Media General has suspended dividend payments, citing the “uncertain economic outlook. That news and its Q4 results sent the company’s stock down 23.9% on Thursday.
Broadcasting profits rose 2.6% in Q4, but that was not enough to wipe out a 57.2% decline at the newspaper division. Excluding an impairment charge, net income from continuing operations was $8.6 million, down from $10.2 million a year earlier. But with the political season over for TV, monthly figures for December were more ominous. TV time sales dropped 22.9%, even worse than the 18.5% drop in newspaper ad sales. Interactive Media Division revenues rose 17.1% for the month.
"The Publishing Division’s lower fourth-quarter results were due to the continuation of the declining economic trends that we have experienced all year, particularly in Florida. In the Broadcast Division, strong Political revenues largely offset lower National and Local transactional sales,” CEO Marshall Morton said of the Q4 results.
Excluding severance expenses, broadcast division profit in Q4 was down 2.6% to $24.3 million. Political revenues were $23.4 million, but even with that total broadcast time sales fell 7%. Local was down 25.6% and national 30.6%. Lower auto advertising was the main factor driving down both local and national.
"The Interactive Media Division generated revenue growth of 10%, which was driven by strong holiday sales on our new online coupon and shopping Web site DealTaker.com, and a 43% increase in Local advertising. Our total online audience growth continued in the fourth quarter, driven significantly by continuous news offerings on all sites. Page views were up 10.1%, visitor sessions increased 23.2% and unique visitors rose 30.1%," said Morton.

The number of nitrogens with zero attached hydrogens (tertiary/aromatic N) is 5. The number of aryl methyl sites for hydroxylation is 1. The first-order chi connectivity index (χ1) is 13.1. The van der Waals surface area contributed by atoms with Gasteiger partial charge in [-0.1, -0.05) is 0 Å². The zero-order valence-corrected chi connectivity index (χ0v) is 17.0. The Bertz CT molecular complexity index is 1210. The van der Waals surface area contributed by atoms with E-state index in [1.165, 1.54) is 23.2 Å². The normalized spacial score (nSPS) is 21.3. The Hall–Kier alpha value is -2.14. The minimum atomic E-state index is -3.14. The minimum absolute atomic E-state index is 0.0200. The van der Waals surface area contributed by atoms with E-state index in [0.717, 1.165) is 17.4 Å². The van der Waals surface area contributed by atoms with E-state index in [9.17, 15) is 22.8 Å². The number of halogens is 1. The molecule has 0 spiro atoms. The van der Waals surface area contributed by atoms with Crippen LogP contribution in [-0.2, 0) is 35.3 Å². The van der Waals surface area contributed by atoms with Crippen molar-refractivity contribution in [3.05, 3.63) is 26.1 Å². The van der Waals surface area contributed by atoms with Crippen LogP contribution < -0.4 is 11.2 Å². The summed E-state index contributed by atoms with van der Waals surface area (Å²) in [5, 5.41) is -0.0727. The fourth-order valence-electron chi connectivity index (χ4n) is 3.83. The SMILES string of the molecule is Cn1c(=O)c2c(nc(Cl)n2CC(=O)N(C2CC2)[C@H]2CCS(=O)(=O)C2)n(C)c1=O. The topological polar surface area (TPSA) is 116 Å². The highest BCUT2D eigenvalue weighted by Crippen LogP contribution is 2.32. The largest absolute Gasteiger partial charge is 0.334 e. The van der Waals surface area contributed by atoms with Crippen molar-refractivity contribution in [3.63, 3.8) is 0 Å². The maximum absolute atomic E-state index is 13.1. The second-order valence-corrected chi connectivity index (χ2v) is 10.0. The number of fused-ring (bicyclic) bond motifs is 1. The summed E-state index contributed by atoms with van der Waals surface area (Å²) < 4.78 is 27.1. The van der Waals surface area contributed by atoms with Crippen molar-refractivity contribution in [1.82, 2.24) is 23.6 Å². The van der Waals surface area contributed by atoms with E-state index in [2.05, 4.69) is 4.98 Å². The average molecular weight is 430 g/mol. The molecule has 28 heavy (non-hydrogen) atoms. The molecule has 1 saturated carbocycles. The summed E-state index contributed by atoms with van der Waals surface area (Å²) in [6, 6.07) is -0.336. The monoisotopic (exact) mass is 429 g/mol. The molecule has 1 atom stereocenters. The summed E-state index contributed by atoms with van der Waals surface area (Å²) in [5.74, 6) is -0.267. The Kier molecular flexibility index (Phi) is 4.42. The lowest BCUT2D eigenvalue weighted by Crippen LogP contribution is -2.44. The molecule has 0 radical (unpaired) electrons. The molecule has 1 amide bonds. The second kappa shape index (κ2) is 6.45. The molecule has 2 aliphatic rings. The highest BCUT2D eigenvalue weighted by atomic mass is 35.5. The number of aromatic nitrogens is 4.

Media General hasn’t been providing Wall Street with specific forward guidance, but the outlook is obviously not rosy. Thus, the decision to suspend quarterly dividend payments. "While we regret having to take this action, this allows the company to direct additional cash flow to the reduction of our debt," said Morton. The company did note during the conference call with Wall Street analysts that while January TV sales were again down year over year, the decline was not as great as in December – but no one is yet claiming that any turnaround has begun.